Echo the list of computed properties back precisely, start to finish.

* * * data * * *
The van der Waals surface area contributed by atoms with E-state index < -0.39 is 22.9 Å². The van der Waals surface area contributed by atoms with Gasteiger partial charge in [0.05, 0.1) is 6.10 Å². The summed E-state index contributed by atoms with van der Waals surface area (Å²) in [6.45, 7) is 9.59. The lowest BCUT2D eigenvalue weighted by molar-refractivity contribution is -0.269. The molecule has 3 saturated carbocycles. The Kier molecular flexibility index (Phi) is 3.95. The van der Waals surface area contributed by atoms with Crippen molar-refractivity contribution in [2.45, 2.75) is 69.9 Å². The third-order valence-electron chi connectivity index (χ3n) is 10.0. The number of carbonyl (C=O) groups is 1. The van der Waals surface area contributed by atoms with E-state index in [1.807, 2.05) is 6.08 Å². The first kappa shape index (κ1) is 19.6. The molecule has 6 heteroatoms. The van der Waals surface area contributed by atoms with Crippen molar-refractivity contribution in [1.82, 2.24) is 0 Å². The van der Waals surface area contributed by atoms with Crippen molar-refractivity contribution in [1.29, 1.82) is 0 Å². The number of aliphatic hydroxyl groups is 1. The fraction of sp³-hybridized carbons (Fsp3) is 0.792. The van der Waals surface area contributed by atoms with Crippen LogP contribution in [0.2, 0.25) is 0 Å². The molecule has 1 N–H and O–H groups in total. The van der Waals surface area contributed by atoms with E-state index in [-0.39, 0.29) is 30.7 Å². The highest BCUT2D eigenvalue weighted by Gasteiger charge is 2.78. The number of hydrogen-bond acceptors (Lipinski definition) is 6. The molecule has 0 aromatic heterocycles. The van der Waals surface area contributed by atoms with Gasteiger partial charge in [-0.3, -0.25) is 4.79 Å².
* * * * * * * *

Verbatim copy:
The van der Waals surface area contributed by atoms with E-state index < -0.39 is 22.9 Å². The van der Waals surface area contributed by atoms with Gasteiger partial charge in [0.05, 0.1) is 6.10 Å². The summed E-state index contributed by atoms with van der Waals surface area (Å²) in [6.45, 7) is 9.59. The lowest BCUT2D eigenvalue weighted by molar-refractivity contribution is -0.269. The molecule has 3 saturated carbocycles. The Kier molecular flexibility index (Phi) is 3.95. The van der Waals surface area contributed by atoms with Crippen molar-refractivity contribution in [2.45, 2.75) is 69.9 Å². The third-order valence-electron chi connectivity index (χ3n) is 10.0. The number of carbonyl (C=O) groups is 1. The van der Waals surface area contributed by atoms with E-state index in [1.807, 2.05) is 6.08 Å². The first kappa shape index (κ1) is 19.6. The molecule has 6 heteroatoms. The van der Waals surface area contributed by atoms with Crippen molar-refractivity contribution in [1.82, 2.24) is 0 Å². The van der Waals surface area contributed by atoms with Crippen molar-refractivity contribution in [1.29, 1.82) is 0 Å². The number of aliphatic hydroxyl groups is 1. The fraction of sp³-hybridized carbons (Fsp3) is 0.792. The van der Waals surface area contributed by atoms with Crippen LogP contribution in [0.2, 0.25) is 0 Å². The molecule has 1 N–H and O–H groups in total. The van der Waals surface area contributed by atoms with E-state index in [-0.39, 0.29) is 30.7 Å². The highest BCUT2D eigenvalue weighted by Gasteiger charge is 2.78. The number of hydrogen-bond acceptors (Lipinski definition) is 6. The molecule has 0 aromatic heterocycles. The van der Waals surface area contributed by atoms with Gasteiger partial charge in [-0.3, -0.25) is 4.79 Å².